64 F.3d 563: Ernest Eugene Harper, Petitioner-appellant, v. Leroy L. Young; Attorney General of Oklahoma, Respondents-appellees
United States Court of Appeals, Tenth Circuit. - 64 F.3d 563
Aug. 30, 1995
Submitted on the briefs:*
Ernest Eugene Harper, Boley, OK, pro se.
W.A. Drew Edmondson, Atty. Gen., and Jennifer B. Miller, Asst. Atty. Gen., Oklahoma City, OK, for respondents-appellees.
Before SEYMOUR, Chief Judge, McKAY and HENRY, Circuit Judges.
McKAY, Circuit Judge.
Mr. Ernest Harper, presently an inmate in the Oklahoma prison system, challenges the constitutionality of the process by which he was terminated from the Oklahoma Pre-parole Conditional Supervision Program ("the Program")--a penal status similar to, although more restrictive than, parole that allows convicts to live and work in society. The parties do not dispute that Mr. Harper received verbal notice of his renewed incarceration somewhat less than five hours before he was to turn himself in to authorities and that he was never granted any sort of hearing at which he could present evidence of any kind. Believing himself to have been deprived of liberty without due process of law, Mr. Harper first exhausted his state remedies, see Harper v. Young, 852 P.2d 164 (Okla.Crim.App.1993), and then petitioned the district court for a writ of habeas corpus. The district court denied this petition, and Mr. Harper now appeals.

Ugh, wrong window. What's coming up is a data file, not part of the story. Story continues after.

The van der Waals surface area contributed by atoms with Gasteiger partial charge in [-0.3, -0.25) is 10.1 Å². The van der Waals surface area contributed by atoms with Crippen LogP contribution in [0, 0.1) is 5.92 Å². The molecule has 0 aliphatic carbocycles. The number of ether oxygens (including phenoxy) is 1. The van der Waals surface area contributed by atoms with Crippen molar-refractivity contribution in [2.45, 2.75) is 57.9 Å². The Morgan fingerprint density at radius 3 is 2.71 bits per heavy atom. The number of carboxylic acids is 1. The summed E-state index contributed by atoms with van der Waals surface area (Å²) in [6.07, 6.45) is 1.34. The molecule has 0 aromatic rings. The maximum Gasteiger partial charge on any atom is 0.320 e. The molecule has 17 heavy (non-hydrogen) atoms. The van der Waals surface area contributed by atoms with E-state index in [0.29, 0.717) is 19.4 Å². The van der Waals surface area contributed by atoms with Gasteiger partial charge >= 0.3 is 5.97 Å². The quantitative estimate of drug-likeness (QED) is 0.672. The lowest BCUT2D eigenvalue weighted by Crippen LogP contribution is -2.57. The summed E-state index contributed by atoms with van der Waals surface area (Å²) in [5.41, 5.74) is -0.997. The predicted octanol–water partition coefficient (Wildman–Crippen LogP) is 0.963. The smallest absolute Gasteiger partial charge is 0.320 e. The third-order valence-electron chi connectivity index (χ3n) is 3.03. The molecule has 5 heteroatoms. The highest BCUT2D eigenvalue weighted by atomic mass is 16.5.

It is well-settled that the Due Process Clause shields from arbitrary or capricious deprivation those facets of a convicted criminal's existence that qualify as "liberty interests." See Morrissey v. Brewer, 408 U.S. 471, 92 S.Ct. 2593, 33 L.Ed.2d 484 (1972); Hewitt v. Helms, 459 U.S. 460, 103 S.Ct. 864, 74 L.Ed.2d 675 (1983). Certain liberty interests--of which parole and probation are of greatest salience here--inhere in the Due Process Clause and are not subject to deprivation without adherence to the strict procedural safeguards of Morrissey. See, e.g., Morrissey, 408 U.S. 471, 92 S.Ct. 2593; Gagnon v. Scarpelli, 411 U.S. 778, 93 S.Ct. 1756, 36 L.Ed.2d 656 (1973). More commonly, the liberty interests possessed by those living in prison are created, if at all, by state law. See Sandin v. Conner, --- U.S. ----, ---- - ----, 115 S.Ct. 2293, 2296-99, 132 L.Ed.2d 418 (1995) (recounting development of caselaw). In Sandin, the Supreme Court markedly narrowed the ranges of circumstances that will give rise to state-created liberty interest. See id. at ----, 115 S.Ct. at 2299-2300 (holding that state-created liberty interests "will generally be limited to freedom from restraint which ... imposes atypical and significant hardship on the inmate in relation to the ordinary incidents of prison life").1 The Oklahoma Court of Criminal Appeals has, apparently, held under pre-Sandin standards that the state had created a liberty interest in program participation. See Barnett v. Moon, 852 P.2d 161, 162-63 (Okla.Crim.App.1993).2 The extent to which that conclusion survives Sandin is a question of no small difficulty.3 We need not address it today, however, because we hold that program participation is sufficiently similar to parole or probation to merit protection by the Due Process Clause itself.